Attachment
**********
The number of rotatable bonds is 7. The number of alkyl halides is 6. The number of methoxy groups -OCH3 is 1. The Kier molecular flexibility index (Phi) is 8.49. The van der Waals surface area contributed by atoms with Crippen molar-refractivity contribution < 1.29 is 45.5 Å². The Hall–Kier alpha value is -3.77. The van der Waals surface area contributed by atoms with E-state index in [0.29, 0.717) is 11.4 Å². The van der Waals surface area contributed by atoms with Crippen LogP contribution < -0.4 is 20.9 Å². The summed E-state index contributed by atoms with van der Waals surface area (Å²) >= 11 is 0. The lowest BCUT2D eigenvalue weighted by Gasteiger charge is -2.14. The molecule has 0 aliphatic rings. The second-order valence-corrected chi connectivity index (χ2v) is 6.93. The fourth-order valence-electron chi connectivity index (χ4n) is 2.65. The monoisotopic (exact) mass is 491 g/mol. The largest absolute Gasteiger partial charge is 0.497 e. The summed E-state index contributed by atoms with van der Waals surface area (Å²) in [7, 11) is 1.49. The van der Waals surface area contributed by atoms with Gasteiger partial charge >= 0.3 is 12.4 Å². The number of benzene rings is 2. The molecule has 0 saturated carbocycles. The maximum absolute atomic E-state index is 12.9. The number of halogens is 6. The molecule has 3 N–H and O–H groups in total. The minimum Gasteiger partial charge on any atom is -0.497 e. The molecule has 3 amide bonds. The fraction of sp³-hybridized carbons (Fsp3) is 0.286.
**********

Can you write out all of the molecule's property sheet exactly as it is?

The number of rotatable bonds is 7. The number of alkyl halides is 6. The number of methoxy groups -OCH3 is 1. The Kier molecular flexibility index (Phi) is 8.49. The van der Waals surface area contributed by atoms with Crippen molar-refractivity contribution < 1.29 is 45.5 Å². The Hall–Kier alpha value is -3.77. The van der Waals surface area contributed by atoms with E-state index in [0.29, 0.717) is 11.4 Å². The van der Waals surface area contributed by atoms with Crippen LogP contribution < -0.4 is 20.9 Å². The summed E-state index contributed by atoms with van der Waals surface area (Å²) >= 11 is 0. The lowest BCUT2D eigenvalue weighted by Gasteiger charge is -2.14. The molecule has 0 aliphatic rings. The second-order valence-corrected chi connectivity index (χ2v) is 6.93. The fourth-order valence-electron chi connectivity index (χ4n) is 2.65. The monoisotopic (exact) mass is 491 g/mol. The largest absolute Gasteiger partial charge is 0.497 e. The summed E-state index contributed by atoms with van der Waals surface area (Å²) in [7, 11) is 1.49. The van der Waals surface area contributed by atoms with Gasteiger partial charge >= 0.3 is 12.4 Å². The number of benzene rings is 2. The molecule has 0 saturated carbocycles. The maximum absolute atomic E-state index is 12.9. The number of halogens is 6. The molecule has 3 N–H and O–H groups in total. The minimum Gasteiger partial charge on any atom is -0.497 e. The molecule has 3 amide bonds. The fraction of sp³-hybridized carbons (Fsp3) is 0.286.